Every November, hundreds of thousands of writers all over the world buckle down for National Novel Writing Month, with the mind-blowing goal of writing a novel in -- you guessed it -- a month. No one expects them to be good words, but it’s an exercise in determination to get 50,000 words on paper so you have something to polish into a shiny diamond through revisions.
With only a week left in this whirlwind month of wordsmithing, some participants have likely reached the panic point when you compare the number of words you still have to write with the days left to accomplish it. Some of you overwhelmed writers might even be thinking of giving up. But don’t despair - any progress you have made on your novel is a win!
And though it may look like a jumbled mess now, you might just have a bestseller on your hands. To help stoke the fire in your heart, we’ve listed nine popular YA novels that started as NaNo projects, and for further inspiration, we’ve included some NaNoWriMo words of wisdom from the authors.
"Anna and the French Kiss" by Stephanie Perkins (2007 NaNo)
From a 2015 Pep Talk: “Keep writing until you reach the end. If you get stuck, take your protagonist down a different path. This isn’t the draft that you’re going to publish. This is the draft that will help you figure out what story you’re really trying to tell.
Novels aren’t written by muses who come down through the ceiling and shoot magic through your fingers and out onto your laptop’s keyboard. Before NaNoWriMo, some teensy part of me still believed that because writing is a creative act, it should feel easy. But fairies don’t write novels. They’re written with one simple equation:
Time + Work = Novel”
"Cinder," "Scarlet," and "Cress" by Marissa Meyer (2008 NaNo)
From a 2012 Pep Talk:
“Anyone who has ever written “The End” on a manuscript knows that, sometimes, inspiration eludes us. No one looks forward to those lulls in the writing process, but they are natural, and they can be overcome. These are the times when we must proceed on willpower and caffeine and the unflappable confidence that each word we write is one word closer to a finished novel. I can promise that, tough as those times may be, they often lead to some of our most proud and beautiful writing moments.”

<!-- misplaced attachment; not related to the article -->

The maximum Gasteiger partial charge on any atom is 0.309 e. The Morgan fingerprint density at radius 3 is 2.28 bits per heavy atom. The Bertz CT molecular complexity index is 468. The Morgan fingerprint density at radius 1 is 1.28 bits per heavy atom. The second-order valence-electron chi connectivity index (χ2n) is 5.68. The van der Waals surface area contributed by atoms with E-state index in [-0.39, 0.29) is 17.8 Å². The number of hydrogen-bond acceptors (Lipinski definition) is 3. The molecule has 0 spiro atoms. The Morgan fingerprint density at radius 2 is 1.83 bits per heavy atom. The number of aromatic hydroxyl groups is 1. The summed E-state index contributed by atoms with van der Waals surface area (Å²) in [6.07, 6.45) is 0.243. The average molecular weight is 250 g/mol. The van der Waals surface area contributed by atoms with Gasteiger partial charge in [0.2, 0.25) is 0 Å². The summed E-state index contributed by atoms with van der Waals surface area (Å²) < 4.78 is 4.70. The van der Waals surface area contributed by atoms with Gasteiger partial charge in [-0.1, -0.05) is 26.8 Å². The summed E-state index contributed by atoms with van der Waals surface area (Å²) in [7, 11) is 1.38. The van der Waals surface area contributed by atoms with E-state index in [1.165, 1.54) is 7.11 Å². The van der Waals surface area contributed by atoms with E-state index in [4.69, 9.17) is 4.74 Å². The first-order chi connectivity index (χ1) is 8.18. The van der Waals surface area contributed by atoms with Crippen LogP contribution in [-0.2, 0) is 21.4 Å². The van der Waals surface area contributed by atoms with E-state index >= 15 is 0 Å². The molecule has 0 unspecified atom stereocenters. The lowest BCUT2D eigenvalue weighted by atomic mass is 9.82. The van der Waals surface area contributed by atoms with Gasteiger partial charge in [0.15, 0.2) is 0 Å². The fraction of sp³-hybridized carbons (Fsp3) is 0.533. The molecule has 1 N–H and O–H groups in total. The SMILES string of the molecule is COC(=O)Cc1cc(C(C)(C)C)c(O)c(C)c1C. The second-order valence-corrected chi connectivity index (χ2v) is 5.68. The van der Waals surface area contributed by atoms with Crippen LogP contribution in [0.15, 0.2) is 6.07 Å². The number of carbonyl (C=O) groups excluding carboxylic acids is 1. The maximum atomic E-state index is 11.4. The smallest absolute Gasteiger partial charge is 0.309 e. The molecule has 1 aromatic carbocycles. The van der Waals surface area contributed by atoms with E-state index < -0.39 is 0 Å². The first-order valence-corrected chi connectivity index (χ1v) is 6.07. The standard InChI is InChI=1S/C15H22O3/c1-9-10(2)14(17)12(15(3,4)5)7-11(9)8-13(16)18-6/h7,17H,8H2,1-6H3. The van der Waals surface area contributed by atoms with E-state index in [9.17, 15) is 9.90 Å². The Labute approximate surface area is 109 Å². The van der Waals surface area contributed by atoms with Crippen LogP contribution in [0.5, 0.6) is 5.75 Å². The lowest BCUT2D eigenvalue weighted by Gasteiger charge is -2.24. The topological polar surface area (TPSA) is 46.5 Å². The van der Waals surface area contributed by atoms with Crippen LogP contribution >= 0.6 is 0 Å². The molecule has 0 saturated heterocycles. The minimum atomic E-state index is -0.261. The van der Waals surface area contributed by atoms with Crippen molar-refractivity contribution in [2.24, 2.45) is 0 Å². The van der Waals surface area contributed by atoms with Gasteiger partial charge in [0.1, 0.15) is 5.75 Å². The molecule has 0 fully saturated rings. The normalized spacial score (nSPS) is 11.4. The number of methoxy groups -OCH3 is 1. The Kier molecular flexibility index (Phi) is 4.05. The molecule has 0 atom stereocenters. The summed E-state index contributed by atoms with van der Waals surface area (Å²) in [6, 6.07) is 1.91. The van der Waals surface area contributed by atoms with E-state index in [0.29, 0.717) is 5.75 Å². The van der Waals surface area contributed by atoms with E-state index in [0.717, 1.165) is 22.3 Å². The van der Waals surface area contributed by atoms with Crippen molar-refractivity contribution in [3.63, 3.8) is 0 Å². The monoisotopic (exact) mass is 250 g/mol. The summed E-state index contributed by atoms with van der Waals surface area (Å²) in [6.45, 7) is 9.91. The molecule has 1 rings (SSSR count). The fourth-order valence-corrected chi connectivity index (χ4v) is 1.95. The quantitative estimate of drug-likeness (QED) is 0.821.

"Rampant" by Diana Peterfreund (2006 NaNo)
From a 2010 blog post:
“Don’t be afraid to hurt your characters and make them suffer. No one wants to read a book about a happy, flawless person who never has any problems. It’s boring. They want to read about someone overcoming their problems, or dealing with their flaws. Conflict drives a story. Let the bad thing happen. Even better, let your hero be somewhat responsible for it.”
"Crewel" by Gennifer Albin (2010 NaNo)
From a 2012 NaNoWriMo Pep Talk: “It sounds so simple, but it’s true. I wrote a book. I put butt in chair and got from beginning to end. Oh, there’s the nasty business of revision and editing in there, too. But the one thing I know undeniably links me to people like John Green, Piers Anthony, and Philip Pullman is that we all wrote books, and all those books started as drafts much like the one you’re working on right now.
How many times as a writer have you gotten so caught up in the next step of the writing process that you lose sight of the real finish-line: getting to the end? Are you suffering from a case of go-back-and-fix-it, or worse, page-perfectionitis? Stop worrying about editing or finding the perfect word, and just get to the end.”
"Token of Darkness" by Amelia Atwater-Rhodes (2007 NaNo)
From a 2011 blog post: “MAKE THE PUSH. Wherever you are. Don't give up. And stop wasting time playing Facebook games and reading blog posts (like this one) because you feel so behind. Go write!”
"The Forest of Hands and Teeth" by Carrie Ryan (2006 NaNo)
From a 2012 blog post: “Good luck to all the NaNo participants out there: write boldly, write with passion, put your writing first but be kind and gentle with yourself if you don’t hit that 50k word mark by the end of the month. Sometimes, something like NaNo is a tool to help you reach that bigger win.”
"Fangirl" by Rainbow Rowell (2011 Nano)
From a 2013 NaNoWriMo Pep Talk: “Here’s something that really shocked me during my revisions: I kept almost every word I wrote during NaNoWriMo.
That 50,000-word pile I made wasn’t a mess at all. It’s some of the bravest writing I’ve ever done, and it includes my all-time favorite character, a guy I think I would’ve second-guessed to death under normal circumstances. NaNoWriMo helped me push past so many of my doubts and insecurities and bad habits. And I think that’s partly why I love "Fangirl" so much now—because I remember how swept away I felt when I was writing it.”
"Side Effects May Vary" by Julie Murphy (2011 NaNo)
From a 2013 blog post:
“Man, I love NaNo. To me, it’s the Ironman Triathalon of writing—but with more junk food provisions—because if you’ve completed it, you wear it as a badge of honor. Plus, I thrive on a deadline. Without a deadline, I fall headfirst into my Netflix queue. And, ya know, the constant social media peer pressure doesn’t hurt.”
"Alienated" by Melissa Landers (2009 NaNo)
From a 2014 blog post:
“I had faith that there was a great story buried beneath those 50,000 hastily-written words, but I didn’t know how to unearth it. No one had ever taught me to write fiction, let alone edit it. So I spent the next year and a half in a constant state of revision, gleaning what I could from self-editing texts and critique partners. I rewrote—not revised, but actually rewrote—"Alienated" five times before it sold. … Most importantly, don’t give up. If I had quit after my second rewrite—or my fourth—I wouldn’t be able to see "Alienated" on the shelves when it launches next month. My characters were worth the effort… and so are yours!”
We hope the success of these writers inspires you. Now get back to writing!